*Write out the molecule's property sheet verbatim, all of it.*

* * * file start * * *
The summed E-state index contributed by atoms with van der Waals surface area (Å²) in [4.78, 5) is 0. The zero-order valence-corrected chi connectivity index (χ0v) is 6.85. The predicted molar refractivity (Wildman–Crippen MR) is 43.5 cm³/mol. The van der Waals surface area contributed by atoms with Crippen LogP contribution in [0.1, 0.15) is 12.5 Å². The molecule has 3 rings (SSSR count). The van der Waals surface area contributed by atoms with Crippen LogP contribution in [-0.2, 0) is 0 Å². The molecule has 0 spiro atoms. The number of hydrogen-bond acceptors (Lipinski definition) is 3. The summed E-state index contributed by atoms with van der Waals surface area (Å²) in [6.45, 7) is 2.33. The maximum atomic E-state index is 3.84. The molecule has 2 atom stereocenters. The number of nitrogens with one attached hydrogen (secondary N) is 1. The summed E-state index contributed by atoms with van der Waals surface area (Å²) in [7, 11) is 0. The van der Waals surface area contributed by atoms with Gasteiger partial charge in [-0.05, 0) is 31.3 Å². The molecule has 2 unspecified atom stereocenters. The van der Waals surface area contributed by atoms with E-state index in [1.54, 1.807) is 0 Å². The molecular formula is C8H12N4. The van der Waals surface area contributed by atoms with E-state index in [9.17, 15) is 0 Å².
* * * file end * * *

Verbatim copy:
The summed E-state index contributed by atoms with van der Waals surface area (Å²) in [4.78, 5) is 0. The zero-order valence-corrected chi connectivity index (χ0v) is 6.85. The predicted molar refractivity (Wildman–Crippen MR) is 43.5 cm³/mol. The van der Waals surface area contributed by atoms with Crippen LogP contribution in [0.1, 0.15) is 12.5 Å². The molecule has 3 rings (SSSR count). The van der Waals surface area contributed by atoms with Crippen LogP contribution in [-0.2, 0) is 0 Å². The molecule has 0 spiro atoms. The number of hydrogen-bond acceptors (Lipinski definition) is 3. The summed E-state index contributed by atoms with van der Waals surface area (Å²) in [6.45, 7) is 2.33. The maximum atomic E-state index is 3.84. The molecule has 2 atom stereocenters. The number of nitrogens with one attached hydrogen (secondary N) is 1. The summed E-state index contributed by atoms with van der Waals surface area (Å²) in [7, 11) is 0. The van der Waals surface area contributed by atoms with Gasteiger partial charge in [-0.05, 0) is 31.3 Å². The molecule has 2 unspecified atom stereocenters. The van der Waals surface area contributed by atoms with E-state index in [1.54, 1.807) is 0 Å². The molecular formula is C8H12N4. The van der Waals surface area contributed by atoms with E-state index in [9.17, 15) is 0 Å².